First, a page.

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Greek αι (/aj/) was regularly borrowed into Latin as ae (/aj/*). In Latin, ae eventually monophthongized into /ɛː/; in Vulgar Latin/Proto-Romance, vowel length was lost and this eventually merged with /ɛ/ or /e/. As a result, Modern French regularly renders Latin ae < AGrk αι with é /e/, as in éther < αἰθήρ as mentioned by Arnaud Fournet. (Old French ...


I think the vowel i: in present-day English comes from Middle English e: (the famous Great Vowel shift). Middle English e: in aeon, aether, is probably based on French éon, éther, etc, which are a regular rendition of ai-. The spelling ae is obviously a bit pedantic and directly taken from Greek.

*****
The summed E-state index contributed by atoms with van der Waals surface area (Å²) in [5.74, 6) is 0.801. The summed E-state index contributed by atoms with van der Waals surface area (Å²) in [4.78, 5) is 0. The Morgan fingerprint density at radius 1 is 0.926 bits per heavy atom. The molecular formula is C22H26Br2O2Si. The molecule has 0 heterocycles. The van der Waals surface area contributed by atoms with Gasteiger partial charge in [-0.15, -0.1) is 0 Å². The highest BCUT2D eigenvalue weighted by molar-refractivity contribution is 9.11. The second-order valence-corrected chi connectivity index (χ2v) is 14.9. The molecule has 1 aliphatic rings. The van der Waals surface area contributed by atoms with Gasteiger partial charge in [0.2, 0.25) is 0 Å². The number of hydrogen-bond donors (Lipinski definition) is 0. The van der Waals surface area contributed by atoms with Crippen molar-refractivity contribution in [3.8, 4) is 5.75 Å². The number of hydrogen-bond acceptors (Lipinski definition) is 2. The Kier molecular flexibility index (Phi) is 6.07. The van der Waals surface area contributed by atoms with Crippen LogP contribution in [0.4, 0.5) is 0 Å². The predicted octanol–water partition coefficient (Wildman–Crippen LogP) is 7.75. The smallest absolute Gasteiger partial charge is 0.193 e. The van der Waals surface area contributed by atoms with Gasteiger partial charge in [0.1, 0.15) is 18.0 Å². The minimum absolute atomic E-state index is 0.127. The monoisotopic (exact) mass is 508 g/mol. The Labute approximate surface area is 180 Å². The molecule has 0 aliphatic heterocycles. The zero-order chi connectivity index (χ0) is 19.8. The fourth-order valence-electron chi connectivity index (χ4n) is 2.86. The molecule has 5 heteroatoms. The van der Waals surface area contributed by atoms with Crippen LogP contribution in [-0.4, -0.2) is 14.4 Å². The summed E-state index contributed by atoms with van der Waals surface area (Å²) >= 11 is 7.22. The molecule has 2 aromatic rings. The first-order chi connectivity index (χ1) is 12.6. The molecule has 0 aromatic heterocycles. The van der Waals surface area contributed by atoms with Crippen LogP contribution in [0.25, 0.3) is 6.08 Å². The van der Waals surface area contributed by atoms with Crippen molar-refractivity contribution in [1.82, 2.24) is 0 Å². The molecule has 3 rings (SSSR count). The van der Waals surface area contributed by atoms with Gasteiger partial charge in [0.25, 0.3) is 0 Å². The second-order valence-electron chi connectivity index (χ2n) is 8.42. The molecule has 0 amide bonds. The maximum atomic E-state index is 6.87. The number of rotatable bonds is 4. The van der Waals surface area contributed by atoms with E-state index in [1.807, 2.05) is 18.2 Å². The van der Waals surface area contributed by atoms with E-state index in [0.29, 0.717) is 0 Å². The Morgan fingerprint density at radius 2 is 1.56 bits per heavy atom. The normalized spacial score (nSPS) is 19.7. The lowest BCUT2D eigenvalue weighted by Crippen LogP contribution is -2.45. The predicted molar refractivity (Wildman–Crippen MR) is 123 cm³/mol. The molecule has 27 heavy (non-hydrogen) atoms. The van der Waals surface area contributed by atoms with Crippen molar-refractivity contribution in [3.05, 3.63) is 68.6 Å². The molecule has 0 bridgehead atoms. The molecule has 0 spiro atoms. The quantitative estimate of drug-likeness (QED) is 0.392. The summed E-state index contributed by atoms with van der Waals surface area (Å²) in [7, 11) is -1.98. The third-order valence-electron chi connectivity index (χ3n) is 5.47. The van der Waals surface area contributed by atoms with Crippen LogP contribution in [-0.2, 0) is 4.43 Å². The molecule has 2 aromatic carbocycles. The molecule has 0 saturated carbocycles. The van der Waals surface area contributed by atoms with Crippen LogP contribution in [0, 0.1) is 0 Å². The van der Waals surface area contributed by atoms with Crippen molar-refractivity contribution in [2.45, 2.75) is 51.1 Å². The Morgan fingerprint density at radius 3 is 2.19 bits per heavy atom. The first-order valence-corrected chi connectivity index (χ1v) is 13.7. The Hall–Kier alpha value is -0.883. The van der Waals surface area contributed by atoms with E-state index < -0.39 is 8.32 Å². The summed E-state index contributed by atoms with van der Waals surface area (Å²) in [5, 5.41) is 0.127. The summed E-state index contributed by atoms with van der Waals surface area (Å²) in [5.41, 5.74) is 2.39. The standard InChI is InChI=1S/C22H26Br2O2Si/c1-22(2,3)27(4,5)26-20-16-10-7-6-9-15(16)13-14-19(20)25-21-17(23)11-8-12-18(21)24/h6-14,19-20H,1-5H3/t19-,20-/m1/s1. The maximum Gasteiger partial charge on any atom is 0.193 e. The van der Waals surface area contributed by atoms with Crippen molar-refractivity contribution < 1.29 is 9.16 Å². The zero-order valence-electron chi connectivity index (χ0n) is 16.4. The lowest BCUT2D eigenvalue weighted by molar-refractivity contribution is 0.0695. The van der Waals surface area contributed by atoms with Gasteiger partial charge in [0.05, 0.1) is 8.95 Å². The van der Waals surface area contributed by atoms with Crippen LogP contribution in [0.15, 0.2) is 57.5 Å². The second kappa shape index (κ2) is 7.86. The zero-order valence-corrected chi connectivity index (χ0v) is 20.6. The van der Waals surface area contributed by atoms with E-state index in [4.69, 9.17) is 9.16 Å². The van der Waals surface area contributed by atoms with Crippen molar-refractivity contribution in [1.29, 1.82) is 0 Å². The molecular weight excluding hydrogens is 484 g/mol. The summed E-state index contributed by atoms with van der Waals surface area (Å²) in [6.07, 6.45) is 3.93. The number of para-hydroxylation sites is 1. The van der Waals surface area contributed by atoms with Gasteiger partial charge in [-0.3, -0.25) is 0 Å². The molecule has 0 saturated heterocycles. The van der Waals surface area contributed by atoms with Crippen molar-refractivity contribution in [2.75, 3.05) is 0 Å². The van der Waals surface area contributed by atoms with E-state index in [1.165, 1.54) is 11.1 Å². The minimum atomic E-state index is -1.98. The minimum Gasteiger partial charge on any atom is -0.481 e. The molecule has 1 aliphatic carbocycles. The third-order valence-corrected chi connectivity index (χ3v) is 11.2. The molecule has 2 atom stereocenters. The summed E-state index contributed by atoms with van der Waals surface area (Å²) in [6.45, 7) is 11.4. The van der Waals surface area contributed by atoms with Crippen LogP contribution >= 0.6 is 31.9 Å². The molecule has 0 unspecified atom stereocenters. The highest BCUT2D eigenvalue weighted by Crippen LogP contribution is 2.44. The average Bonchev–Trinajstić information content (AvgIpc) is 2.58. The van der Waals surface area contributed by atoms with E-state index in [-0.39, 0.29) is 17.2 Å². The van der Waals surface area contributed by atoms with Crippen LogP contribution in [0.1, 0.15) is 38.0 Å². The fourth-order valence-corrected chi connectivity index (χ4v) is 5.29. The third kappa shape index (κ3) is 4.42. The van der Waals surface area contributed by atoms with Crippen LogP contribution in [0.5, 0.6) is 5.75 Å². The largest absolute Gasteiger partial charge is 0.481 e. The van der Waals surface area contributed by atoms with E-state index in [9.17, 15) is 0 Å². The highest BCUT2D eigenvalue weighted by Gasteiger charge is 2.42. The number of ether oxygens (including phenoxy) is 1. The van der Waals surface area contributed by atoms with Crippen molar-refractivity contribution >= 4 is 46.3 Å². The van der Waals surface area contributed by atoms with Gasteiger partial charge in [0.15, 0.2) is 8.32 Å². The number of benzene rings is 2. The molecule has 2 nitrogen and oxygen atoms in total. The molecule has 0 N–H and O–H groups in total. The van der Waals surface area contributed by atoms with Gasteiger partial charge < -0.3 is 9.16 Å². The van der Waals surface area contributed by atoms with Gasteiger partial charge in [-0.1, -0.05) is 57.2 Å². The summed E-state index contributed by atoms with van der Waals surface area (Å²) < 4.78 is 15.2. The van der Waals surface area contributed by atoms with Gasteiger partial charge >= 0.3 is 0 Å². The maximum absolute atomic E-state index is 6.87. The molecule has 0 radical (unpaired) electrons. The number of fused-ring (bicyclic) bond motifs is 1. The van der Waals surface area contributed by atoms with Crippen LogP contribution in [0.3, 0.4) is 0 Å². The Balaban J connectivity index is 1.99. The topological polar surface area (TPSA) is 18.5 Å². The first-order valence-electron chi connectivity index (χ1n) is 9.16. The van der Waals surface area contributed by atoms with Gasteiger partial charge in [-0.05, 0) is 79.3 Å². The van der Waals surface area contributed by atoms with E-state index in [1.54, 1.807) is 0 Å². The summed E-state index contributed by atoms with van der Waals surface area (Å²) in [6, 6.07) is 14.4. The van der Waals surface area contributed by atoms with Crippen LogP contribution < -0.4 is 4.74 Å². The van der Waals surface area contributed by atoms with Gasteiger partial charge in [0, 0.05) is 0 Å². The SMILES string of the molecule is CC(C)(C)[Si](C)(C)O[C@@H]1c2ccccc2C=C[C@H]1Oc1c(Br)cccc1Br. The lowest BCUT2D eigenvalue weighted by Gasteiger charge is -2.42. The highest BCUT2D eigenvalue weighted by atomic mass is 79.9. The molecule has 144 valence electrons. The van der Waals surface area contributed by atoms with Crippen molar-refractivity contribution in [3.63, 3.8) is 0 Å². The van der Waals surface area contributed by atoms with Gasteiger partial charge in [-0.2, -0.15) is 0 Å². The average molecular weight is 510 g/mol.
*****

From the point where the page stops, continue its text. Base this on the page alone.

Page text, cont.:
It seems to work like this: when something takes your attention, really grabs you, you take it in. Karl Rahner in Spirit in the World, studying Thomistic epistemology, divides his work into two parts, sense and understanding. He says that sense is reciprocal, and this claim finally makes sense to me, twenty years later, after two readings, from the ...

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